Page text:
Game Reviews Ducktales2-Remastered-Logo_42_level_one_2

Published on August 29th, 2013 | by Ross Thompson

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DuckTales Remastered (Capcom, multi-platform)

Ducktales2-Remastered-Logo_42_level_one_2

In days of old when gamers were bold and self-replenishing health bars weren’t invented, videogames were hard. Rock hard. Titles such as Super Star WarsCastlevania and Ghosts ‘n Goblins made no concessions to ninnyish players reliant upon bountiful 1ups, mid-level game saves and unlimited continues. This was in part due to the influence of those Japanese fans who preferred their games to be from the more punishing end of the difficulty scale. Further, the limited memory of consoles meant that if you died you were whooshed back to the beginning of a given level. Precision timing was required to avoid spiked ceilings and bottomless caverns, and a steel trap mind was needed to memorise the spawn points of enemies. Manifold joypads were broken in frustration during the early nineties.

Typical of this approach to the medium was the hugely successful DuckTales, which took Disney’s miserly old quack (boom boom!) to six locations above and around the globe in search of treasure. The slim plot was hardly original, and neither was the mechanic of jumping on baddies’ heads (albeit with a souped up umbrella / pogo stick contraption), but the sprites were lovingly drawn and the music infectious, notably the main theme from the television show – shamelessly plagiarised for S Club 7’s ‘Reach’. For this remake WayForward Technologies have done little to tamper with the basic formula but have added new sheen and colour to the graphics, rendering fresh backgrounds and filling the characters with personality. The visuals really are a treat to behold: the range of enemies might be limited but their quirky design is cute, funny and a throwback to a halcyon time when not every avatar had to be a gruff and musclebound Marcus Fenix clone. They are brought to life by some quality voice acting too – the way McDuck’s nephews call him “Unca Scrooge” is disarmingly endearing, and Magica’s raspy lisp is spot on.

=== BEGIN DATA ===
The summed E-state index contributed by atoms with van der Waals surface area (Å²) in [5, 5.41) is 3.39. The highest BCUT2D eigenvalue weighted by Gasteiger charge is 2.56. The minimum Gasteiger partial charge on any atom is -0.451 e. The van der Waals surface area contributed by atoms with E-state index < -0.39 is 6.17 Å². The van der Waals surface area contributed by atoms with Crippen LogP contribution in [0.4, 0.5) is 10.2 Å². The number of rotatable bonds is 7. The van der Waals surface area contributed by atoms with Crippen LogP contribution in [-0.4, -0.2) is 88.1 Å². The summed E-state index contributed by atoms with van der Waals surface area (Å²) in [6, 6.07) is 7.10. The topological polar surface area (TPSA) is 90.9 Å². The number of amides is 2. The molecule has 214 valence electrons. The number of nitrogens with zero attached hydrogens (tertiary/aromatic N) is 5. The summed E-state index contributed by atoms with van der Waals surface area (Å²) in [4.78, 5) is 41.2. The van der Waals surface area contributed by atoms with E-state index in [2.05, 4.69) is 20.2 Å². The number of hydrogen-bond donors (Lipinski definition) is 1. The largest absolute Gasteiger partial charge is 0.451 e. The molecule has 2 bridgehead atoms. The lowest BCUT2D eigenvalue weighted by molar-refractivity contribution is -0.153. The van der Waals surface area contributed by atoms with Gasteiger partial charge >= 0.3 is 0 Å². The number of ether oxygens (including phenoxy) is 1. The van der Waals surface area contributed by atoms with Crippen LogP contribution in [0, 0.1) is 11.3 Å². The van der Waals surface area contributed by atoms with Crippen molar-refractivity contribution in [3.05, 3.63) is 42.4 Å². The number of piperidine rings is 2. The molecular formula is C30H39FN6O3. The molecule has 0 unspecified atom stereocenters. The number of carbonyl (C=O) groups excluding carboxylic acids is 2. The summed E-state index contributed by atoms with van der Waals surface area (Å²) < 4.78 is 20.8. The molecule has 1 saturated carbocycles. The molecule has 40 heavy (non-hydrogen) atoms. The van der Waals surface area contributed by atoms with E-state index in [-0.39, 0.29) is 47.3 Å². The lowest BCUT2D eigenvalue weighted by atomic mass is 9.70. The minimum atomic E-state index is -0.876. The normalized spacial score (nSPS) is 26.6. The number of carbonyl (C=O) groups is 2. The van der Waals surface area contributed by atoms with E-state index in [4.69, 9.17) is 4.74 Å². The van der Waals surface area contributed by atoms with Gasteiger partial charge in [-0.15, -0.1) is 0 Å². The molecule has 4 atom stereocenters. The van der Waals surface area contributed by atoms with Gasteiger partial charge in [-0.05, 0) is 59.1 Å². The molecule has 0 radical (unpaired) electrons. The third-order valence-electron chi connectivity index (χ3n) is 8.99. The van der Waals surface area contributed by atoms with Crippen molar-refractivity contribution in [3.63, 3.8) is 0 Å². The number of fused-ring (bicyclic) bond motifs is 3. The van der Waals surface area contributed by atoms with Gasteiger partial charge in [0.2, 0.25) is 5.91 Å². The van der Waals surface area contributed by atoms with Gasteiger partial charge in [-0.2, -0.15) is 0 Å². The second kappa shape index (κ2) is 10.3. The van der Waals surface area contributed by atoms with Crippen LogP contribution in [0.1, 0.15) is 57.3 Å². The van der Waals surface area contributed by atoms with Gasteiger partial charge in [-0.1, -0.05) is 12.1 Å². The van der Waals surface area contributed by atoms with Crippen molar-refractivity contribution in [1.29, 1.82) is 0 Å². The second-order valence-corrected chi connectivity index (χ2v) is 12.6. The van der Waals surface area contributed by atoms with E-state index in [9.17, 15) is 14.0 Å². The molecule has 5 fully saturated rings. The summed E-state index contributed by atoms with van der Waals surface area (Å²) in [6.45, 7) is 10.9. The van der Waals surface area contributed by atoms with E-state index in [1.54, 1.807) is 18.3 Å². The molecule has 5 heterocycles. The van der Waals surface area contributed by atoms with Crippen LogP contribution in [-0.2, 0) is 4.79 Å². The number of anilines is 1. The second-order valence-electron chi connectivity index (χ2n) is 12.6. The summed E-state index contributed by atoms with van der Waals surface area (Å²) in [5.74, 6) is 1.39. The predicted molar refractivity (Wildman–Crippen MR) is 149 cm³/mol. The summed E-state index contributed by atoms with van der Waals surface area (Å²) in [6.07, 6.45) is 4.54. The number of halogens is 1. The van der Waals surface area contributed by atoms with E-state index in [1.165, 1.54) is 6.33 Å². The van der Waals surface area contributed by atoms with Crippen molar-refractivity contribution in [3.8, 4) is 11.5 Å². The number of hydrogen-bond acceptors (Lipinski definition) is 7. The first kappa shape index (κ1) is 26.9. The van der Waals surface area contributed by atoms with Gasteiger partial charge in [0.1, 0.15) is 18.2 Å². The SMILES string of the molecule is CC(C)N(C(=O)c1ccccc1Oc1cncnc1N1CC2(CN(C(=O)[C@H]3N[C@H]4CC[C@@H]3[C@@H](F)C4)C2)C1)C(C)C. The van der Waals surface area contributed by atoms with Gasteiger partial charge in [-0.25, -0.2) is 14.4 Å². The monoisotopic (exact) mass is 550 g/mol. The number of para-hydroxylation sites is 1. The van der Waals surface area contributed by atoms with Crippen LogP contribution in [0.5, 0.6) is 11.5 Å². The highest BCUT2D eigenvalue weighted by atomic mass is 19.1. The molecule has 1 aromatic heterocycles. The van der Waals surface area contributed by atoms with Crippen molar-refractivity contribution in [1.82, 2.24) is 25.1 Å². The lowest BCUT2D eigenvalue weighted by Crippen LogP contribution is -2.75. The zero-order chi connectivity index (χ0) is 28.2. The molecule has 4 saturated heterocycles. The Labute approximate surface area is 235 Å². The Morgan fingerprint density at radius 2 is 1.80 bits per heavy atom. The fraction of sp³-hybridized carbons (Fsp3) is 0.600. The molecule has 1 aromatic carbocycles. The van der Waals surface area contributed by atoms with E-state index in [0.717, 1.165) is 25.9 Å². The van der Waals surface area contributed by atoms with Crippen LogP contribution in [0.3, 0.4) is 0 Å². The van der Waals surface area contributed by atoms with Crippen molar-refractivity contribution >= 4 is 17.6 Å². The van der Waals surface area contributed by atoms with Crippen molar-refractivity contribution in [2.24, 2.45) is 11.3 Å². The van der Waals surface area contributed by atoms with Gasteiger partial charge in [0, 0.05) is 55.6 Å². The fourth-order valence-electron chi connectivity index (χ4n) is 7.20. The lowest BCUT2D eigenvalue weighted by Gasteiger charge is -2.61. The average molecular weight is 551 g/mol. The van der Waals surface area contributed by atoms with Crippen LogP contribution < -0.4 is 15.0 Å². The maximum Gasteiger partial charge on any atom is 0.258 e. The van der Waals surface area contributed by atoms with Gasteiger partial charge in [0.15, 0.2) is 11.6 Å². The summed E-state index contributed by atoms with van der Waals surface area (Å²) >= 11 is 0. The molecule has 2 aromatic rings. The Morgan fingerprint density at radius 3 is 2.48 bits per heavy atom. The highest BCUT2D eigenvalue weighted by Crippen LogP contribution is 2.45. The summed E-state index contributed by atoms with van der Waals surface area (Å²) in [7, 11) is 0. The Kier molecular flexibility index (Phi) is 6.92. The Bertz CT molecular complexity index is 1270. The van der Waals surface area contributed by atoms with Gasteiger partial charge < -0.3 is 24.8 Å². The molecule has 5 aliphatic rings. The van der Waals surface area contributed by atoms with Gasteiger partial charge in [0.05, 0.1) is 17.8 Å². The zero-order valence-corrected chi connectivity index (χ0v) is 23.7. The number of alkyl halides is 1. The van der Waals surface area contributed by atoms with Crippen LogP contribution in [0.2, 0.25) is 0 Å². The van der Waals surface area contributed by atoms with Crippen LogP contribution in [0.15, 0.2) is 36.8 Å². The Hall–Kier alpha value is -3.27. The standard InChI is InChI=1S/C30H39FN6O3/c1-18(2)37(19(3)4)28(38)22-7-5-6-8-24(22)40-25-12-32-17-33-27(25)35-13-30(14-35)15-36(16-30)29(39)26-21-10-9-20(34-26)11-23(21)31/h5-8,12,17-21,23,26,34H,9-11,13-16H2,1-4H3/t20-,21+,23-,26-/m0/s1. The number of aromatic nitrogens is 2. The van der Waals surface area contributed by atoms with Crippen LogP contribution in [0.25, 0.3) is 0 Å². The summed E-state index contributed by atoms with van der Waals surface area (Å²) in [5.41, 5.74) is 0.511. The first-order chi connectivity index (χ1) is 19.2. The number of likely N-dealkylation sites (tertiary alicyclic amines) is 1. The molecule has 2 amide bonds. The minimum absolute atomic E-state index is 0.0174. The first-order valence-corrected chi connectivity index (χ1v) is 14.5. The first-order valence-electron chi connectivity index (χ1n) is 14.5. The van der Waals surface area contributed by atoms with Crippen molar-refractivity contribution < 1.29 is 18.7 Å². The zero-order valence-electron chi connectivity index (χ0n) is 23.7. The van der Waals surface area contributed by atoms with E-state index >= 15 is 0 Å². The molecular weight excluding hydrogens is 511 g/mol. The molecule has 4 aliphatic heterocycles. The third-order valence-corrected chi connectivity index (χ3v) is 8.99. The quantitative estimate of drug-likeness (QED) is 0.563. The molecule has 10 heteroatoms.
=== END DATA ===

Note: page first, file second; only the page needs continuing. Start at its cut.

The gameplay itself is charmingly simple: raid a selection of levels (originally designed by those who produced the Mega Man franchise) for as much gold as you can carry, looking for the many secret rooms and hidden chests squirreled away, until you reach the boss at the end. These big bads are irritating at first but straightforward to defeat once you have learnt their patterns and tricks. There is the accusation that WayForward may have remastered DuckTales but that they cannot hide the fact that there is a twenty-year-old engine creaking beneath the polished hood. This is missing the point. The market is currently clogged with open world adventures where anything is supposedly possible; where virtual sandboxes offer unlimited weapons, vehicles and vast continents to explore; and where characters are customisable resemble your own visage. There is something refreshing about seeing gaming at its most pure. Amidst all the bells and whistles, distractions and smokescreens, what really matters is whether or not it is a quality game.

And DuckTales is a quality game. It may not solve a mystery or rewrite history but it will offer you a jolly good retro time. Hopefully, it will prove to be more than just a curio for nostalgic fans and reach a new generation of players. Ross Thompson

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